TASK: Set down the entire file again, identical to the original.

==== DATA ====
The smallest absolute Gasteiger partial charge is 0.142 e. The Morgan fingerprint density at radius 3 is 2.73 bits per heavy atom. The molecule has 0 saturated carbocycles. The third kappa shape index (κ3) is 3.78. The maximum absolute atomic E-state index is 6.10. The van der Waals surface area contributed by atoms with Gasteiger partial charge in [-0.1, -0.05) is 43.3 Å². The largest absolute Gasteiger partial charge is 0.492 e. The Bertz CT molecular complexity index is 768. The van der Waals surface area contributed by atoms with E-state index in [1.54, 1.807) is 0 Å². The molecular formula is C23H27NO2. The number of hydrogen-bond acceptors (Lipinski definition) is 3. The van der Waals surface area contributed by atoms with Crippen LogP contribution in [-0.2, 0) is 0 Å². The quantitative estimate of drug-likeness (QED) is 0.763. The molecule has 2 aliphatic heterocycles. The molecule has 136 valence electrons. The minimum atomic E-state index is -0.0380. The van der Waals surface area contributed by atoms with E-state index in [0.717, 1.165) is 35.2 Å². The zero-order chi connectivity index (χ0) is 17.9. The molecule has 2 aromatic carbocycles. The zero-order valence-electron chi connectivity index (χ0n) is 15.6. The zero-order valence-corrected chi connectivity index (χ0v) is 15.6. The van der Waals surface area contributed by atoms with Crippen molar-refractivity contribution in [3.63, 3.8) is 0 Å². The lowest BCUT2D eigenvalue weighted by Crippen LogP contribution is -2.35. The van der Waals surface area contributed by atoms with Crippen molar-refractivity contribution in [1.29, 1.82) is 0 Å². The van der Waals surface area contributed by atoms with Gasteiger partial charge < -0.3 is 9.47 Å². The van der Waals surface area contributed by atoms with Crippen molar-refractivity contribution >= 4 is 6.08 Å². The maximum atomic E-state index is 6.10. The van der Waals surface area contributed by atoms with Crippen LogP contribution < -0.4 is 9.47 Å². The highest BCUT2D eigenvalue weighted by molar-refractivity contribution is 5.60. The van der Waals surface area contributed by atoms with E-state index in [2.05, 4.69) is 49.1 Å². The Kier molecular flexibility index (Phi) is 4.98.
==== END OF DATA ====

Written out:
The smallest absolute Gasteiger partial charge is 0.142 e. The Morgan fingerprint density at radius 3 is 2.73 bits per heavy atom. The molecule has 0 saturated carbocycles. The third kappa shape index (κ3) is 3.78. The maximum absolute atomic E-state index is 6.10. The van der Waals surface area contributed by atoms with Gasteiger partial charge in [-0.1, -0.05) is 43.3 Å². The largest absolute Gasteiger partial charge is 0.492 e. The Bertz CT molecular complexity index is 768. The van der Waals surface area contributed by atoms with E-state index in [1.54, 1.807) is 0 Å². The molecular formula is C23H27NO2. The number of hydrogen-bond acceptors (Lipinski definition) is 3. The van der Waals surface area contributed by atoms with Crippen LogP contribution in [-0.2, 0) is 0 Å². The quantitative estimate of drug-likeness (QED) is 0.763. The molecule has 2 aliphatic heterocycles. The molecule has 136 valence electrons. The minimum atomic E-state index is -0.0380. The van der Waals surface area contributed by atoms with E-state index in [0.717, 1.165) is 35.2 Å². The zero-order chi connectivity index (χ0) is 17.9. The molecule has 2 aromatic carbocycles. The zero-order valence-electron chi connectivity index (χ0n) is 15.6. The zero-order valence-corrected chi connectivity index (χ0v) is 15.6. The van der Waals surface area contributed by atoms with Crippen molar-refractivity contribution in [3.63, 3.8) is 0 Å². The lowest BCUT2D eigenvalue weighted by Crippen LogP contribution is -2.35. The van der Waals surface area contributed by atoms with Crippen molar-refractivity contribution in [1.29, 1.82) is 0 Å². The van der Waals surface area contributed by atoms with Gasteiger partial charge < -0.3 is 9.47 Å². The van der Waals surface area contributed by atoms with Crippen molar-refractivity contribution >= 4 is 6.08 Å². The maximum atomic E-state index is 6.10. The van der Waals surface area contributed by atoms with Crippen LogP contribution < -0.4 is 9.47 Å². The highest BCUT2D eigenvalue weighted by molar-refractivity contribution is 5.60. The van der Waals surface area contributed by atoms with E-state index in [2.05, 4.69) is 49.1 Å². The Kier molecular flexibility index (Phi) is 4.98.